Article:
A sermon by Michael Pahl on May 12, 2019, called “Tabitha, Disciple of Our Lord.” It is a reflection on the story of Tabitha, also called Dorcas, in Acts 9:36-42.
Here is a written excerpt:
We read the Bible to follow Jesus. And, in following Jesus together, we learn to read the Bible better.
And so we don’t only read those biblical statements and commands that seem to put women in their place, limiting their role in church and society.
We also read about Miriam and Deborah, prophets and leaders even in ancient Israel (that’s Exodus 15 and Judges 4-5). We read about Phoebe and Junia, patrons and deacons and apostles (that’s Romans 16). We read about Lois and Eunice, Timothy’s grandmother and mother who first taught him the faith (that’s 2 Timothy 1). We read about “the chosen lady” in 2 John, an anonymous woman who was the leader of her house church.
We also read about the Pentecost Spirit coming down on all flesh, so that God’s “sons and daughters” all prophesy, both “men and women” sharing in the same Spirit that gives insight into the gospel of Jesus Christ and courage to proclaim and live out this gospel in the world (Acts 2). We read that in Christ “there is no longer Jew or Gentile, slave or free, ‘male and female’”—we are all adopted and gifted by the same Spirit of Christ, regardless of ethnicity, class, or gender (Galatians 3).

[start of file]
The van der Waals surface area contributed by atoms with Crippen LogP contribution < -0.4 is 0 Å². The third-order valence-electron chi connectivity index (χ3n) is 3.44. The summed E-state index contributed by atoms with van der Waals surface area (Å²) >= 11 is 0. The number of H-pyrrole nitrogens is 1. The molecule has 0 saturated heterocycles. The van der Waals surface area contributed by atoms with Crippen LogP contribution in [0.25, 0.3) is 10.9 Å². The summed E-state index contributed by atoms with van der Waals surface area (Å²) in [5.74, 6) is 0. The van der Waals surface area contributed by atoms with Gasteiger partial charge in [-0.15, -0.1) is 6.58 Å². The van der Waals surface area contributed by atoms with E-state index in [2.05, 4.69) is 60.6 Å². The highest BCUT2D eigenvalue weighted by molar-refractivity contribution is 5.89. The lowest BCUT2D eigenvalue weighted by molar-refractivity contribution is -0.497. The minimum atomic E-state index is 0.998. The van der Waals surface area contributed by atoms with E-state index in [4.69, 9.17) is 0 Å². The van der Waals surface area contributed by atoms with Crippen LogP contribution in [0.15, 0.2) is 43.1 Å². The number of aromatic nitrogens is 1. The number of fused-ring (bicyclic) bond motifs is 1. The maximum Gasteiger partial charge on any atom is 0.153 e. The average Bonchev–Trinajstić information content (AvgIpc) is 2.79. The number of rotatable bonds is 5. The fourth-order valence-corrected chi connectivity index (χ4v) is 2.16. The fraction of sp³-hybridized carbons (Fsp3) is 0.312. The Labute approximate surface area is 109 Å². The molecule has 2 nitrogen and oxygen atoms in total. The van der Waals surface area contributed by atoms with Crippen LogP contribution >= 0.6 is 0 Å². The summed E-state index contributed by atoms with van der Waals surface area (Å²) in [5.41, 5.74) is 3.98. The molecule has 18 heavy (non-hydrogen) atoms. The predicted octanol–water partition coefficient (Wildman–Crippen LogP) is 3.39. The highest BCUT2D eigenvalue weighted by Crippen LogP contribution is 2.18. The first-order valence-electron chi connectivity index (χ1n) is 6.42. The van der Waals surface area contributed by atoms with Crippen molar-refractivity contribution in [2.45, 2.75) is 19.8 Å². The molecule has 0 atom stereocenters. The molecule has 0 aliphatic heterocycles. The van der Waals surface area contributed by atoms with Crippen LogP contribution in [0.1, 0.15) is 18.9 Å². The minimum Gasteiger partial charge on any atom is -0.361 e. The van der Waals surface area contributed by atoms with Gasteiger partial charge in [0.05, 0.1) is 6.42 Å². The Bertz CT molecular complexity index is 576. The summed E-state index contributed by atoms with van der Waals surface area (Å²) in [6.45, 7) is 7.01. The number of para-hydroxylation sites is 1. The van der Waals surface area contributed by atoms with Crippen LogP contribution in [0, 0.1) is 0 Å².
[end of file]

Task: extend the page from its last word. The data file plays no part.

Most of all, we look to Jesus. In the Gospels we read about Jesus describing Mary of Bethany as the ideal disciple, learning from her Rabbi what is most needful (Luke 10:38-42). We read about Jesus repeatedly commending women for their faith and piety, often in contrast to the over-zealous religious men around them. We read about the resurrected Jesus commissioning Mary Magdalene with the task of an apostle: the first to bear witness to his resurrection (John 20:17-18).
We don’t pull specific statements and commands out from the Bible and build a wall with them to keep a whole class of people from fully participating in the life of the church.
Rather, we read the Bible to follow Jesus. And, in following Jesus together, we learn to read the Bible better.
And as we do this, we find ourselves not building walls to keep people out, but building longer tables to invite more people in, to feast in God’s kingdom.
And what a feast it is! The church has been enriched immeasurably by the fullness of God’s presence in the lives of women—as mothers, as grandmothers, as wives, as sisters, as daughters, as nurses and doctors, as teachers at home or in school, as pastors and theologians, as scientists and singers, as quilters and crafters and potters and painters, as professors and gardeners and homemakers and more.
Simply as women.